Role models are essential

Over the break my family and a friend and his two daughters visited Princeton to catch a women’s basketball game…as a special gift to my daughter.  I had never been to the campus.  My wife hadn’t been in years since playing a college away game there.  The visit was a reward my daughter earned performing exceptionally well during her Christmas pageant.  In the end, this visit reminded me: role models are essential.

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Let’s rewind a few weeks with me walking down the streets of the UWS, with my daughter.  I was praising her again for her excellent performance during her pageant.  She advocated, “Dad, Lukey (her brother) got a special gift for his baseball championship.  Shouldn’t I get something special for my pageant?”

She was totally right.  And I told her so.

But I wanted to think about what we could do with her to celebrate her performance.  It had required consistent effort, rehearsal, more rehearsal, and conquering nervousness.  After all, it was her first performance.  She had earned the right to be recognized.  And I wanted to get that part right.

I requested a dad’s delay to think about it.

“Okay dad,” she agreed.

Now there is a girl we have been following, since her high school playing years, near where we have a home on the Jersey Shore.  She was the best high school player in the state last year.  And uniquely she chose to continue her basketball career at Princeton.  This young woman could have played most anywhere, yet she uniquely chose a school more known for academics.  This player is stylish, lefty, a bit skinny, fast, attended a private school, and is a guard… all like my daughter.  Well all of which my daughter can easily relate to.  Well all of which my daughter could see in herself, as a young girl.

I have taken my son to sporting events as a special gift.  So I thought taking her to watch this basketball player at Princeton would be a thrill for her and a thoughtful special gift.  But I wanted her reaction before finalizing our plans.  Her reaction? Her eyes lit up when I told her of my idea.  Dad success!  We bought tickets and then more tickets for my friend and his girls.

During the game, I scooted over to my daughter’s seat to replay a good play by the Princeton player.  During the action, I pointed out how she was lefty, and stylish, and a guard, and fast and left it at that.  It was up to my daughter whether she could relate more to this player because of these characteristics, which reminded me some of her.

The game was thrilling with Princeton winning at the buzzer.  My kids were jumping up and down after the buzzer beater that propelled Princeton to the win.

We hung around after the game, talking with our friends, collecting our stuff, soaking in the excitement, and catching a bathroom break before the trip home.  My wife knew the players would come out to meet their families and spotted where that was happening for the Princeton players.  We lingered over to this area, watching the greetings.  My daughter watched all of this post-game pageantry.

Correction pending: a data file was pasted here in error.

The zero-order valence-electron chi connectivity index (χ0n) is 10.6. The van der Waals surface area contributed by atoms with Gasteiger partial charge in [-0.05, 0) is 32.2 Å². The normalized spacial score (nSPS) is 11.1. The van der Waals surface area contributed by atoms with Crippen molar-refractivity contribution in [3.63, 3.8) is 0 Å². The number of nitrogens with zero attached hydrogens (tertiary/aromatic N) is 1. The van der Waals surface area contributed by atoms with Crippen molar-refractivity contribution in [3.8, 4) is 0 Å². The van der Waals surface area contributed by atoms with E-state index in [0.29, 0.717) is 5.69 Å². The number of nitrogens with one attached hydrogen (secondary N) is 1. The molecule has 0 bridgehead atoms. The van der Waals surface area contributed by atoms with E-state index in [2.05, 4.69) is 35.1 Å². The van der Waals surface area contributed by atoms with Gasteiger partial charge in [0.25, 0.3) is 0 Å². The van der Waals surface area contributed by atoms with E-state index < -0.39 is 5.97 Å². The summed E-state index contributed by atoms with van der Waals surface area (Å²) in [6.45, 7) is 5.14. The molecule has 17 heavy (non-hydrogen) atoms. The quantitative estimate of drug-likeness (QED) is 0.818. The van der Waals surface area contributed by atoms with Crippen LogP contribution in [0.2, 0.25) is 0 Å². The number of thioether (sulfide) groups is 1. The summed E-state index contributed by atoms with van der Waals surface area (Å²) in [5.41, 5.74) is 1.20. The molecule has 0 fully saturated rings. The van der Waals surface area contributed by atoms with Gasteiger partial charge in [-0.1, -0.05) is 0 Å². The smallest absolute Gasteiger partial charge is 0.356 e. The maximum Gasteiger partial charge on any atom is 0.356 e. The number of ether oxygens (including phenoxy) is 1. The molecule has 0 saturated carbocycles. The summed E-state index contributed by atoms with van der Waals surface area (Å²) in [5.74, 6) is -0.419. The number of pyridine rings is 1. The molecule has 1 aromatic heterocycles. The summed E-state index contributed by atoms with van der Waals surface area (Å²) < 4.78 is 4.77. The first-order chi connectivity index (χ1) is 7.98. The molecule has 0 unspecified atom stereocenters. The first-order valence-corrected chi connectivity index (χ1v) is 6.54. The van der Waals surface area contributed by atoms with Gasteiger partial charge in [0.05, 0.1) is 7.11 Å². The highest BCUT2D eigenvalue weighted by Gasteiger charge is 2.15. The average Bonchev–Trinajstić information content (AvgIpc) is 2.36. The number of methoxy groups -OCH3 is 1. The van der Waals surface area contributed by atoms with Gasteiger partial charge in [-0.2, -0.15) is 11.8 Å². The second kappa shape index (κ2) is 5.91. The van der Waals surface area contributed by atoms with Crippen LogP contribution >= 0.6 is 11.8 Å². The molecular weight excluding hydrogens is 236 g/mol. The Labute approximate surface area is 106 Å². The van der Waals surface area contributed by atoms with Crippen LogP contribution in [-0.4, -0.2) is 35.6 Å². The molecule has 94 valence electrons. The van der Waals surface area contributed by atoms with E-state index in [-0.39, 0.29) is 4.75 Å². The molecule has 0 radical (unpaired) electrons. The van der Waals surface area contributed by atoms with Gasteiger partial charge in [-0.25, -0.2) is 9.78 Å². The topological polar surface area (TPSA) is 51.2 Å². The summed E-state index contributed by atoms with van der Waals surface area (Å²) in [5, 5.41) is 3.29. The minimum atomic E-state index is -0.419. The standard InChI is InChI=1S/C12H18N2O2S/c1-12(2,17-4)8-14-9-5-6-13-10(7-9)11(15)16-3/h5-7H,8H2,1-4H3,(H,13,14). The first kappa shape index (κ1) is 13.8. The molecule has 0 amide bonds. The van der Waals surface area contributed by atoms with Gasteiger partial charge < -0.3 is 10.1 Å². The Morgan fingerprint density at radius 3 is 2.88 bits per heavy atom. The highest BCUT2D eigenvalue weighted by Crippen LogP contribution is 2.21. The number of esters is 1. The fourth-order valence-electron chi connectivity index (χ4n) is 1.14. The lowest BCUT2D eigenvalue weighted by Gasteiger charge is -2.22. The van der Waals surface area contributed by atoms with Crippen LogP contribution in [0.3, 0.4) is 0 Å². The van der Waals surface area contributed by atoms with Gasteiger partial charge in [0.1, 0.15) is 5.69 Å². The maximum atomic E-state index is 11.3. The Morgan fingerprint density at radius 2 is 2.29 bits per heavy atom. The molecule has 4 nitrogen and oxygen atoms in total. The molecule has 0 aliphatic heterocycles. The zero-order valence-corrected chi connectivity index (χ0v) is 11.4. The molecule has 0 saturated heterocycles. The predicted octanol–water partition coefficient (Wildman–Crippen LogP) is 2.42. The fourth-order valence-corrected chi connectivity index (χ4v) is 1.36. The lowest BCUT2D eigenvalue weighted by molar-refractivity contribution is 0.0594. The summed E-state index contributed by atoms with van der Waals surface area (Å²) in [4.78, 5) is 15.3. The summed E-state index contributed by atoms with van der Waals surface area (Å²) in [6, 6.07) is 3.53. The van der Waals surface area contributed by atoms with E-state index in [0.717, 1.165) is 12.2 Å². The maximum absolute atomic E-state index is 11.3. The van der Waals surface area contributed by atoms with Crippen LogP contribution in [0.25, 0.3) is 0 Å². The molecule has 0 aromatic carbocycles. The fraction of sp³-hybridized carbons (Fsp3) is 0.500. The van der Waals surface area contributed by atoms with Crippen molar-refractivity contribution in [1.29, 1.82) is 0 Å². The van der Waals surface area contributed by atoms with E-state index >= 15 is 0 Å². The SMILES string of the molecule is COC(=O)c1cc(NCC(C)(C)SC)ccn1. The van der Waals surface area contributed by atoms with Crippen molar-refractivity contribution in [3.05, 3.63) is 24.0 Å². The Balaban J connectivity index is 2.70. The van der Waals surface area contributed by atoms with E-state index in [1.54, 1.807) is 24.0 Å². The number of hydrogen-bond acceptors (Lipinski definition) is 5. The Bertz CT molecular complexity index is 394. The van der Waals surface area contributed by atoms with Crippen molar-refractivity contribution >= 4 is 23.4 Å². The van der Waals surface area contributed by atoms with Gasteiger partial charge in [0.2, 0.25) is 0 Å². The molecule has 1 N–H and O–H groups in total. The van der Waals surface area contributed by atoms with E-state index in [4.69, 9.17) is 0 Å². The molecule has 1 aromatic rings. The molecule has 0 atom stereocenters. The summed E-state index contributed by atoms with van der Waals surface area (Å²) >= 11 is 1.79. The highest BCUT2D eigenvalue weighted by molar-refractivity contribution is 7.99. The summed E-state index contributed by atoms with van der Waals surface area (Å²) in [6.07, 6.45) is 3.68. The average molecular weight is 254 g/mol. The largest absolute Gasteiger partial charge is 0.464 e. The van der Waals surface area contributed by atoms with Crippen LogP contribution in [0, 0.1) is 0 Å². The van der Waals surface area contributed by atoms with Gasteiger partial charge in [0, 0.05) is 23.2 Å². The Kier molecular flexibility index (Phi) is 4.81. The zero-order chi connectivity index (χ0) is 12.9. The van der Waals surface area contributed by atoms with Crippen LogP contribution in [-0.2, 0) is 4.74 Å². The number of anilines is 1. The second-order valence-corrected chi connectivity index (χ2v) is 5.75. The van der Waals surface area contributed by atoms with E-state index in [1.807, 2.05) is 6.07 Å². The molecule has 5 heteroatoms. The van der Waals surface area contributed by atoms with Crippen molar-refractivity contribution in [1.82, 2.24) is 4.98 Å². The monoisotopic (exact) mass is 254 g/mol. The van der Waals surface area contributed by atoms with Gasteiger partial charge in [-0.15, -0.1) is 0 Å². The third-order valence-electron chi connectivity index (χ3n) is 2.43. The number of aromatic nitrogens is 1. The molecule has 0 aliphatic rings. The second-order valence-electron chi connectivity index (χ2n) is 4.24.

It just so happened that that player we went to see was greeting her family a few paces in front of me.  I caught my daughter looking at her.  I poked my daughter to ask her for a picture and she did what many young girls do.  She retreated to shy mode.  So I did what any dad would do in that situation.  I politely asked the player if she would take a picture with my daughter.  The player saw my daughter, deep in shy mode- all 7 of her, smiled widely and grabbed onto my daughter’s shoulder and positioned her for a picture.

It was a moment.

This 7-year-old baller was meeting a college baller.  Better said, this beginner was meeting a role model.

So touching in fact was this moment that the player’s mom jumped in to snap some photos of the two of them.  Her daughter was a role model for this young girl.  This mother wanted to capture that moment.

My wife, understanding how this all works after games, chatted up the player with my daughter.  My daughter just taking it all in and transitioning out of shy mode to participant.  She got to talk to her new role model.  They all left the conversation agreeing to catch the Princeton v. Columbia game in NYC.  This all went much better than I had hoped.

My daughter has a new role model.  One she has met and talked to.  A very special one in that.

Now look maybe my daughter won’t want to play basketball, when she gets older.  Maybe she won’t have the talent to play in college.  Maybe she won’t do the training necessary to reach this level.  But the significance of the experience is the same.  She met a special young woman who maybe one day she can be like.

She saw it.  She stepped inside of that environment.  She interacted with it.  She touched it, heard it, felt it.  It’s real.  It exists.  This is possible.

Role models are important.  They show us it is possible.  They inspire us to continue down our path.

Role models in trading are essential.  They show us being consistently profitable is possible.  Knowing they exist makes it easier for all of us.  They tell us: I can be that trader!

Bella

Important disclosures

Mike Bellafiore is the Co-Founder of SMB Capital, a proprietary trading desk, and SMB Training, which provides trading education in stocks, options, and futures. Bella is the author of One Good Trade and The PlayBook. He welcomes your trading questions at [email protected]